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February 2019
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Wired (October 2)

2018/ 10/ 04 by jd in Global News

“The SEC’s ‘punishment’ of Elon Musk is exactly what Tesla needed.” Though these results were probably unintentional, the settlement will “shore up Tesla’s leadership structure, save Musk from himself, and put both the company and its leader on firmer footing.”


Bloomberg (June 15)

2018/ 06/ 17 by jd in Global News

“The trouble is, every time China’s leadership finds itself with the appetite for the long-awaited rebalancing away from investment and toward consumption, it finds itself staring into a terrifying abyss of slowing growth…. Beijing has been trying to take its foot off the accelerator of state fixed-asset investment almost since it tapped it two years ago, but private investment clearly hasn’t been sufficient to fill the gap.” Now a trade war is likely to “trample” the long-awaited rebalancing.


Institutional Investor (May 4)

2018/ 05/ 05 by jd in Global News

With an unexpected turn, the Icahn-Xerox battle has grown even uglier. “After surrendering their jobs to a ‘gloating’ Carl Icahn and Darwin Deason, Xerox’s leadership defies the activists and hangs on — for now.” Where the chips will ultimately fall is now highly uncertain.


The Economic Times (January 24)

2018/ 01/ 25 by jd in Global News

Prime Minister Narendra Modi is usually an inspiring speaker, “but little of that was on display…. when Modi took the stage at the World Economic Forum in Davos this week.” Though he hit some strong notes, “it wasn’t clear what, concretely, India would do to persuade or win over waverers; how it would forge new alliances and blaze new trails to progress….. Davos didn’t want India to sell itself to the world; it needed India to lead.”


Los Angeles Times (January 3)

2018/ 01/ 03 by jd in Global News

“Although Trump is in a class by himself when it comes to incompetence, greed, mendacity, absence of values and unfitness for office, America’s ‘abdication’ of its world leadership role has been a long time coming. We have gone from overreach to inertia to incompetence, and damaged our standing at every step along the way.”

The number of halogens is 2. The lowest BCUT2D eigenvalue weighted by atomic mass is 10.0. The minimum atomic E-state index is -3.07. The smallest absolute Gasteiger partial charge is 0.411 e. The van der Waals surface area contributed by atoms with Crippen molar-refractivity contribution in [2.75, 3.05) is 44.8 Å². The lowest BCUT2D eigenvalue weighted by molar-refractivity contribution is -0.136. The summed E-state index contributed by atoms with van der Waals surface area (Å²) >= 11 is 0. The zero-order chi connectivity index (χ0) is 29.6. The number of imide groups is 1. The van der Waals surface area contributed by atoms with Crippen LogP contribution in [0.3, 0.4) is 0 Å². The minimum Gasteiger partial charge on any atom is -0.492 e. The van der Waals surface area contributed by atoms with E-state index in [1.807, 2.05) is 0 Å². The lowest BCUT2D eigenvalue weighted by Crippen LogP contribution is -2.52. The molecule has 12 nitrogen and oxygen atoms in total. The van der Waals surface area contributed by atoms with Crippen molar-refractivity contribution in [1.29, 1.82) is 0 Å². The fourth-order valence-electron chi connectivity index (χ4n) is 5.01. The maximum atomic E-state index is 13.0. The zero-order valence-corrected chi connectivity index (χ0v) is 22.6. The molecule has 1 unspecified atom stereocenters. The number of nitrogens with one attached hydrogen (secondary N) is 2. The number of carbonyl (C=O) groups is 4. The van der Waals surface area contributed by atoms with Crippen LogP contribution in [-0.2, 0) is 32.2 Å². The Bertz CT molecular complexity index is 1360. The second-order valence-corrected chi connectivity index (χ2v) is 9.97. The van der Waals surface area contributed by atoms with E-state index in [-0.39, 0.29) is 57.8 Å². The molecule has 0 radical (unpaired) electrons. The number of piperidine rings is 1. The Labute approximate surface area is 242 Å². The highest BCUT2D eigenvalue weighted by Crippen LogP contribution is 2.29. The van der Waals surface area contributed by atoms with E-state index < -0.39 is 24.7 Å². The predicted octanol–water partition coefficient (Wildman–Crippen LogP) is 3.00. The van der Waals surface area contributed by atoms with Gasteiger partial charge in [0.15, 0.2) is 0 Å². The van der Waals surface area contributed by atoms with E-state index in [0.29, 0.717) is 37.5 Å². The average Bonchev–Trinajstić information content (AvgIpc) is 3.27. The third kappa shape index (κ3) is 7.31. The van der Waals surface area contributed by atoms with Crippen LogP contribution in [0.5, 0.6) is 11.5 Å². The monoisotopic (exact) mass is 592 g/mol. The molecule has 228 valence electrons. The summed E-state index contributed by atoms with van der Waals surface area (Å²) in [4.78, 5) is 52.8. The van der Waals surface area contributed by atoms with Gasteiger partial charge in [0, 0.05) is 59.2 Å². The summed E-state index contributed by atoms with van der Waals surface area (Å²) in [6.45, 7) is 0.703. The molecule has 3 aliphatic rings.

The Economist (October 14)

2017/ 10/ 15 by jd in Global News

“The world’s most powerful man” is now clearly Xi Jinping who possesses decidedly “more clout than Donald Trump.” As the U.S. abandons global leadership, Xi’s arrival on the world stage has been welcomed by many. But Xi is not a benign force. “The world should be wary” and “not expect Mr Xi to change China, or the world, for the better.”


New York Times (October 5)

2017/ 10/ 06 by jd in Global News

“Another day, another embarrassing foreign policy circus in the nation’s capital that can only further erode trust in American leadership at home and abroad.” President Trump undercut Secretary of State Rex Tillerson, raising “doubts among world leaders about whether he represents the president’s true intentions.”  While Tillerson has his own faults, “those weaknesses are nothing compared to those of an inexperienced, self-absorbed, bombastic and impulsive president.”


Washington Post (October 2)

2017/ 10/ 03 by jd in Global News

“America has no monopoly on evil or sick people, yet it loses far more people to gun violence. Other countries — notably Australia following a mass shooting in 1996 — have demonstrated the possibility of bans on assault weapons and other common-sense restrictions. What makes America unique is the absence of political will and leadership.”


New York Times (August 10)

2017/ 08/ 12 by jd in Global News

“Mr. Trump has again made himself the focus of attention, when it should be Kim Jong-un, the ruthless North Korean leader, and his accelerating nuclear program.” His “threats have also diverted attention from a genuine accomplishment, the new Security Council sanctions.” This is a time for “prudent, disciplined leadership…. Rhetorically stomping his feet, as he did on Tuesday, is not just irresponsible; it is dangerous.”


New York Times (June 13)

2017/ 06/ 14 by jd in Global News

“Tensions are reaching a dangerous pitch on the Korean Peninsula, testing the leadership of South Korea’s new president, Moon Jae-in…. In effect, Mr. Moon finds himself pincered between two rival powers, China and the United States, while facing an existential threat from the dictator next door.”


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